The French Grand Prix moved back to the daunting road circuit of Rouen-Les-Essarts, set in a valley among the woodlands of Les Essarts hills. It proved to be a historic victory for Dan Gurney in Jack Brabham's self-designed Brabham Climax, the first for the Surbiton-built car.
Jim Clark started on pole with Gurney and John Surtees alongside him, and took the lead immediately. Surtees soon hit trouble and had to retire on the third lap when his Ferrari's engine packed up. Brabham moved up into third, and by the 11th lap Graham Hill had worked his BRM up to fifth, having started back on the third row of the grid.
By half way through the race, Clark had a comfortable lead, but on the 30th lap, he roared into the pits, only to come out in a cloud of smoke behind Gurney, obviously in an ailing car. He gave up the chase almost immediately and retired with his Lotus engine leaking oil. By now Gurney had a lead of over a minute from team-mate Brabham, who was being chased by Hill, who had driven superbly to fight back to third.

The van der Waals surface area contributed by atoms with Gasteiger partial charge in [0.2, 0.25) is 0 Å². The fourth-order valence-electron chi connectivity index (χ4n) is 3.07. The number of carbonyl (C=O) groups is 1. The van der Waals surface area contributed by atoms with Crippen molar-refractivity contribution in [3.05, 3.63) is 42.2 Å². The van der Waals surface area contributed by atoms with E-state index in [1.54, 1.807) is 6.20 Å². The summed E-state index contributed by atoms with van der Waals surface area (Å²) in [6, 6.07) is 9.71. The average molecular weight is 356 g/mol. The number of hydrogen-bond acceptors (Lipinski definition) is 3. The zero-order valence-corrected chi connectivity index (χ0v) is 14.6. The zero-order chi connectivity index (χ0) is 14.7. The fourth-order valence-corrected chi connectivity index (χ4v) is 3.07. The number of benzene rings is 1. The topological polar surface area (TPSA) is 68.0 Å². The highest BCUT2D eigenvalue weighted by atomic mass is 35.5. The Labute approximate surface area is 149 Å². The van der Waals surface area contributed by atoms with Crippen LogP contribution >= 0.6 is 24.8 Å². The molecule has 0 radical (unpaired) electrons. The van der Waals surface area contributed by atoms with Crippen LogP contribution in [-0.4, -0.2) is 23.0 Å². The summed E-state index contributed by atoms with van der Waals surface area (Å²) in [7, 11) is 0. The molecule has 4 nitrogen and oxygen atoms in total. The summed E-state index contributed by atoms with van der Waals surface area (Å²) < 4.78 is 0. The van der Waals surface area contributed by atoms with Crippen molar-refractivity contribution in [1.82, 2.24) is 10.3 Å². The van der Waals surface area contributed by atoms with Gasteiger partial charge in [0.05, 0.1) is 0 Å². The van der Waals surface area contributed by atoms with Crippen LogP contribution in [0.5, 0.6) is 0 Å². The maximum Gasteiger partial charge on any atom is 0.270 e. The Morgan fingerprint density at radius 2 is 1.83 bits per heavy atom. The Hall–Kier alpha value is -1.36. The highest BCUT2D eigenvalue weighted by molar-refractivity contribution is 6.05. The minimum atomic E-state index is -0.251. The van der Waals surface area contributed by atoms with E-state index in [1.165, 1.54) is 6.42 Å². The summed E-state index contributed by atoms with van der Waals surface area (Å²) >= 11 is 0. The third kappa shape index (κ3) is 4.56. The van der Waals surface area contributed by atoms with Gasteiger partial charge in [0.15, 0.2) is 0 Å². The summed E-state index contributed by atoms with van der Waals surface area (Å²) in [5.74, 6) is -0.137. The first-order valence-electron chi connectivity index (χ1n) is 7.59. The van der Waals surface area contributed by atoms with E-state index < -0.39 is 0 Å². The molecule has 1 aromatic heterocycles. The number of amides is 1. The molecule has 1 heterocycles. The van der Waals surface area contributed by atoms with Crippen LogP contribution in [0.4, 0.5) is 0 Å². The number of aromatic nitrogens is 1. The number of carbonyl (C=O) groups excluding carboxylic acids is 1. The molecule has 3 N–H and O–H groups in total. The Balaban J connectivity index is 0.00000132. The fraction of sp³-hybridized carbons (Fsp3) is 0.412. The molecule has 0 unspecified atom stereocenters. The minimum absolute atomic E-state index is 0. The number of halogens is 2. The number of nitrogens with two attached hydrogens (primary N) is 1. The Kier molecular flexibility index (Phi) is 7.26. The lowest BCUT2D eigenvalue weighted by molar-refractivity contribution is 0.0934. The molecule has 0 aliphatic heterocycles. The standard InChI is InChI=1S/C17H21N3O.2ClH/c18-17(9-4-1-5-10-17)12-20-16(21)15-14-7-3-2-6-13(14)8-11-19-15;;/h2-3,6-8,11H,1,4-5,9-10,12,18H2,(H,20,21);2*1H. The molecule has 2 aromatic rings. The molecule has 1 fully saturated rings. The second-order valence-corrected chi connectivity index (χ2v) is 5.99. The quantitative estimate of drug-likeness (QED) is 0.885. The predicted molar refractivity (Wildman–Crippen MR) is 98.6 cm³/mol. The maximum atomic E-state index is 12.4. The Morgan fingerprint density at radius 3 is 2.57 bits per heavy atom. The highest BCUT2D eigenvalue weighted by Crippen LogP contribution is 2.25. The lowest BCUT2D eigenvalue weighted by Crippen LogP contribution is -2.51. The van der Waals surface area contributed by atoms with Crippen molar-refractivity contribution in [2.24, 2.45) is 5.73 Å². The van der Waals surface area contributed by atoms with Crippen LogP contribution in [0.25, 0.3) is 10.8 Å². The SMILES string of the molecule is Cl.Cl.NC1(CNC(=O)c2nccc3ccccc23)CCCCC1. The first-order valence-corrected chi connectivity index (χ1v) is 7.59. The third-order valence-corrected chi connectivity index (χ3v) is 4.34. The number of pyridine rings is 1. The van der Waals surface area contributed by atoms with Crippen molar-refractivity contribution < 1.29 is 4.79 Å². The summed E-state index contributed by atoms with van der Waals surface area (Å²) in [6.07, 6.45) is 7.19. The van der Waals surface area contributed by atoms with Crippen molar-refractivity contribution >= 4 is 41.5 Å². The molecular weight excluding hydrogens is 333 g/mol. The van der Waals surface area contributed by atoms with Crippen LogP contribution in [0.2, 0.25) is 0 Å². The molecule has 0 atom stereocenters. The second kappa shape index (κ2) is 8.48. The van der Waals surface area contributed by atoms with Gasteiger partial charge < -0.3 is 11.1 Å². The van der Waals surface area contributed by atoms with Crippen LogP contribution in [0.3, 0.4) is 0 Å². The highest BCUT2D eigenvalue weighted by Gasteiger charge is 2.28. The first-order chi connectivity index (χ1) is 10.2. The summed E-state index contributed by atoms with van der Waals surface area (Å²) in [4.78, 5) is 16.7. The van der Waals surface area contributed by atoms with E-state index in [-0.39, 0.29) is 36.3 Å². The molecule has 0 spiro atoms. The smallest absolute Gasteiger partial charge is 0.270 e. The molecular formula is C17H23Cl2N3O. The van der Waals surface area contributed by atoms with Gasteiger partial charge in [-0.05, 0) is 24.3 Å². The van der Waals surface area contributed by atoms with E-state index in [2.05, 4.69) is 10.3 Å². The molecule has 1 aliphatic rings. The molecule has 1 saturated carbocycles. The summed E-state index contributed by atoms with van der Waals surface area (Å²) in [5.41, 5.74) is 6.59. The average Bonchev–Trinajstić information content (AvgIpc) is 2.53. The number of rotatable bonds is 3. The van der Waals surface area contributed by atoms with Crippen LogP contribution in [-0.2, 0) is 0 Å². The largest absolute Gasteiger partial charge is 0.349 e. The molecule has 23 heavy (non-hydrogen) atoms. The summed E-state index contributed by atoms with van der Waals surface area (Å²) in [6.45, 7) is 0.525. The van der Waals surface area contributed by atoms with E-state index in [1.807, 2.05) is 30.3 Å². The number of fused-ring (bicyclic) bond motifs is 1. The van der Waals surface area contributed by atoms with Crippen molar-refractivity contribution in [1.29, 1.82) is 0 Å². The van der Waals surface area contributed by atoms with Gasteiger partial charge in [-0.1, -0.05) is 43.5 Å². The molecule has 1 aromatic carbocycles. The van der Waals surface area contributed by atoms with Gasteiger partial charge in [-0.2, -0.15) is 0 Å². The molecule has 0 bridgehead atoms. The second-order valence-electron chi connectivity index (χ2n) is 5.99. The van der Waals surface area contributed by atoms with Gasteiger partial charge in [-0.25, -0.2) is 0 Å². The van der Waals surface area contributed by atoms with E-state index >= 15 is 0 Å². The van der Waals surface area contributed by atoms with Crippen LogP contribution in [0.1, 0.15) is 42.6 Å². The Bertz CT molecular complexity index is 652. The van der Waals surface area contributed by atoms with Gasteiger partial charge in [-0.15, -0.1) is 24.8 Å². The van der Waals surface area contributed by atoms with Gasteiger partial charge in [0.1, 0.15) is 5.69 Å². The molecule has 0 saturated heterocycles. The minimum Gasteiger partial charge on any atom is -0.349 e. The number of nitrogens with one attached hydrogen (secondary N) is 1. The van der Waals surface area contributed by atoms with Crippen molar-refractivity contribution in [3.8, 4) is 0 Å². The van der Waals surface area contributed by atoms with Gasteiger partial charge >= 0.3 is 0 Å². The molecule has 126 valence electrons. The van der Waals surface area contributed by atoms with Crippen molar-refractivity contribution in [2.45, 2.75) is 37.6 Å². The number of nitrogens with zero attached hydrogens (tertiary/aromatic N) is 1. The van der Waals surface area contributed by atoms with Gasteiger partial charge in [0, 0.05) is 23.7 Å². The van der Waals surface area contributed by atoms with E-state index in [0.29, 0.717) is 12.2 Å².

Six laps later Hill overtook Brabham, but he was not going to have it all his own way. Brabham refused to let him pull away and for lap after lap the two former world champions drove side by side, at over 100 mph, around the tortuous, narrow circuit.
Gurney cruised to an easy victory, and for a while it looked as if Brabham might be able to snatch second place back from Hill, but, in the end he was unable to match the BRM's speed. Although he didn't win the race, this grand prix was an auspicious one for Brabham, as he became the first man to win as a driver - in 1960 - and as a manufacturer - in 1964. Clark was now only one point ahead of Hill in the championship, with Richie Ginther and Peter Arundell joint third.